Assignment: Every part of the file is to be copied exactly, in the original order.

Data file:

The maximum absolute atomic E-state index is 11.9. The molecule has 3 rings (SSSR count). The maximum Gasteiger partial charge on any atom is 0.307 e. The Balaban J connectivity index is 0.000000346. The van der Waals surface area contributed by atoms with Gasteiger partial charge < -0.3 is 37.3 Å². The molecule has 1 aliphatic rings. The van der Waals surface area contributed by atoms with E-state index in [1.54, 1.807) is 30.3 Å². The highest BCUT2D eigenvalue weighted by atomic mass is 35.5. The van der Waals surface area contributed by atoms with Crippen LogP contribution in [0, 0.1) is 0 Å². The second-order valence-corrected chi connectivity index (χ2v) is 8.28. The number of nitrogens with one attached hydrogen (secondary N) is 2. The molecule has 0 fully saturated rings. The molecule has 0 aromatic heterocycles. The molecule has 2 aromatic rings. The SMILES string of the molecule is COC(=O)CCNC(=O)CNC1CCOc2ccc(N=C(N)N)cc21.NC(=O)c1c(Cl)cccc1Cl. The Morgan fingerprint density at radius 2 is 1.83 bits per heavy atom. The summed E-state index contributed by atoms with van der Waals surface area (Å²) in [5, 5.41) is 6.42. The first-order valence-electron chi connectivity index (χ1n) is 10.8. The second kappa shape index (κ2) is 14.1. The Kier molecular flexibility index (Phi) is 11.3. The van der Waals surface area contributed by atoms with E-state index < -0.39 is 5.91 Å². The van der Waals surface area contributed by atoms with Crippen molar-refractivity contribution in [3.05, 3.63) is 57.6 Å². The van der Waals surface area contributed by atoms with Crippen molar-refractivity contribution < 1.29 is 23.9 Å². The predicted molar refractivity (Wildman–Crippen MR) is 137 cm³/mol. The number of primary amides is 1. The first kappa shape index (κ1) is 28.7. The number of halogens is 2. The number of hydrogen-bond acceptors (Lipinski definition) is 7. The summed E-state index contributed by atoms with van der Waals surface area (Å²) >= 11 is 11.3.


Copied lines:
The maximum absolute atomic E-state index is 11.9. The molecule has 3 rings (SSSR count). The maximum Gasteiger partial charge on any atom is 0.307 e. The Balaban J connectivity index is 0.000000346. The van der Waals surface area contributed by atoms with Gasteiger partial charge < -0.3 is 37.3 Å². The molecule has 1 aliphatic rings. The van der Waals surface area contributed by atoms with E-state index in [1.54, 1.807) is 30.3 Å². The highest BCUT2D eigenvalue weighted by atomic mass is 35.5. The van der Waals surface area contributed by atoms with Crippen LogP contribution in [0, 0.1) is 0 Å². The second-order valence-corrected chi connectivity index (χ2v) is 8.28. The number of nitrogens with one attached hydrogen (secondary N) is 2. The molecule has 0 fully saturated rings. The molecule has 0 aromatic heterocycles. The molecule has 2 aromatic rings. The SMILES string of the molecule is COC(=O)CCNC(=O)CNC1CCOc2ccc(N=C(N)N)cc21.NC(=O)c1c(Cl)cccc1Cl. The Morgan fingerprint density at radius 2 is 1.83 bits per heavy atom. The summed E-state index contributed by atoms with van der Waals surface area (Å²) in [5, 5.41) is 6.42. The first-order valence-electron chi connectivity index (χ1n) is 10.8. The second kappa shape index (κ2) is 14.1. The Kier molecular flexibility index (Phi) is 11.3. The van der Waals surface area contributed by atoms with E-state index < -0.39 is 5.91 Å². The van der Waals surface area contributed by atoms with Crippen molar-refractivity contribution in [3.05, 3.63) is 57.6 Å². The van der Waals surface area contributed by atoms with Crippen molar-refractivity contribution < 1.29 is 23.9 Å². The predicted molar refractivity (Wildman–Crippen MR) is 137 cm³/mol. The number of primary amides is 1. The first kappa shape index (κ1) is 28.7. The number of halogens is 2. The number of hydrogen-bond acceptors (Lipinski definition) is 7. The summed E-state index contributed by atoms with van der Waals surface area (Å²) >= 11 is 11.3.